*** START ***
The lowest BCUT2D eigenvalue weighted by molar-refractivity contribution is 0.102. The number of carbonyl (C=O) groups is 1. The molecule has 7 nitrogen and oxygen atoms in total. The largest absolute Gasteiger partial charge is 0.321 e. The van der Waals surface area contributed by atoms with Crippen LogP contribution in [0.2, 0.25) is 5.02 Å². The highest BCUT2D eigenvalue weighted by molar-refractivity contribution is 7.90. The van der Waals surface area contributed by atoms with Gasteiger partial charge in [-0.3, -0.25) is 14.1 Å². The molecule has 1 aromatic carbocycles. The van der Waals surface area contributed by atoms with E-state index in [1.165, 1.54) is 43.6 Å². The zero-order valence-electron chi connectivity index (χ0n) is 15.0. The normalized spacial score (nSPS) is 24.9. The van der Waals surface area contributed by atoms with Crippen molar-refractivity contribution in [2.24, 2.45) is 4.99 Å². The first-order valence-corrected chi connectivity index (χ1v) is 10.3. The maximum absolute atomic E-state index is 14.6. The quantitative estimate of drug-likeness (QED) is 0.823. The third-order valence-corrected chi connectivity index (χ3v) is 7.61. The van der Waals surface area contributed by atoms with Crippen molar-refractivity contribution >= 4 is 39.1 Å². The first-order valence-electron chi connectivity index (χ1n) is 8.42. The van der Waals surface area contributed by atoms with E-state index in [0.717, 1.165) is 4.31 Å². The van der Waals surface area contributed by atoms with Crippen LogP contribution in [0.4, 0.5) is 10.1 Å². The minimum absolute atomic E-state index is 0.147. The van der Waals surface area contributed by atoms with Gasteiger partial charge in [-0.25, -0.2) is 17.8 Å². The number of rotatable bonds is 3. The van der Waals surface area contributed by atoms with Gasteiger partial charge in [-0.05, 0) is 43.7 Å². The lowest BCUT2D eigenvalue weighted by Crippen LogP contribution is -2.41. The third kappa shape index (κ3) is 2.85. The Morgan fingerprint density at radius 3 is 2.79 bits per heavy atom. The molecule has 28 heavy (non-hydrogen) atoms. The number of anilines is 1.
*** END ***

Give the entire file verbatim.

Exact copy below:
The lowest BCUT2D eigenvalue weighted by molar-refractivity contribution is 0.102. The number of carbonyl (C=O) groups is 1. The molecule has 7 nitrogen and oxygen atoms in total. The largest absolute Gasteiger partial charge is 0.321 e. The van der Waals surface area contributed by atoms with Crippen LogP contribution in [0.2, 0.25) is 5.02 Å². The highest BCUT2D eigenvalue weighted by molar-refractivity contribution is 7.90. The van der Waals surface area contributed by atoms with Gasteiger partial charge in [-0.3, -0.25) is 14.1 Å². The molecule has 1 aromatic carbocycles. The van der Waals surface area contributed by atoms with E-state index in [1.165, 1.54) is 43.6 Å². The zero-order valence-electron chi connectivity index (χ0n) is 15.0. The normalized spacial score (nSPS) is 24.9. The van der Waals surface area contributed by atoms with Crippen molar-refractivity contribution in [2.24, 2.45) is 4.99 Å². The first-order valence-corrected chi connectivity index (χ1v) is 10.3. The maximum absolute atomic E-state index is 14.6. The quantitative estimate of drug-likeness (QED) is 0.823. The third-order valence-corrected chi connectivity index (χ3v) is 7.61. The van der Waals surface area contributed by atoms with Crippen molar-refractivity contribution >= 4 is 39.1 Å². The first-order valence-electron chi connectivity index (χ1n) is 8.42. The van der Waals surface area contributed by atoms with E-state index in [0.717, 1.165) is 4.31 Å². The van der Waals surface area contributed by atoms with Crippen LogP contribution in [0.4, 0.5) is 10.1 Å². The minimum absolute atomic E-state index is 0.147. The van der Waals surface area contributed by atoms with Gasteiger partial charge in [-0.25, -0.2) is 17.8 Å². The number of rotatable bonds is 3. The van der Waals surface area contributed by atoms with Gasteiger partial charge in [-0.05, 0) is 43.7 Å². The lowest BCUT2D eigenvalue weighted by Crippen LogP contribution is -2.41. The third kappa shape index (κ3) is 2.85. The Morgan fingerprint density at radius 3 is 2.79 bits per heavy atom. The molecule has 28 heavy (non-hydrogen) atoms. The number of anilines is 1.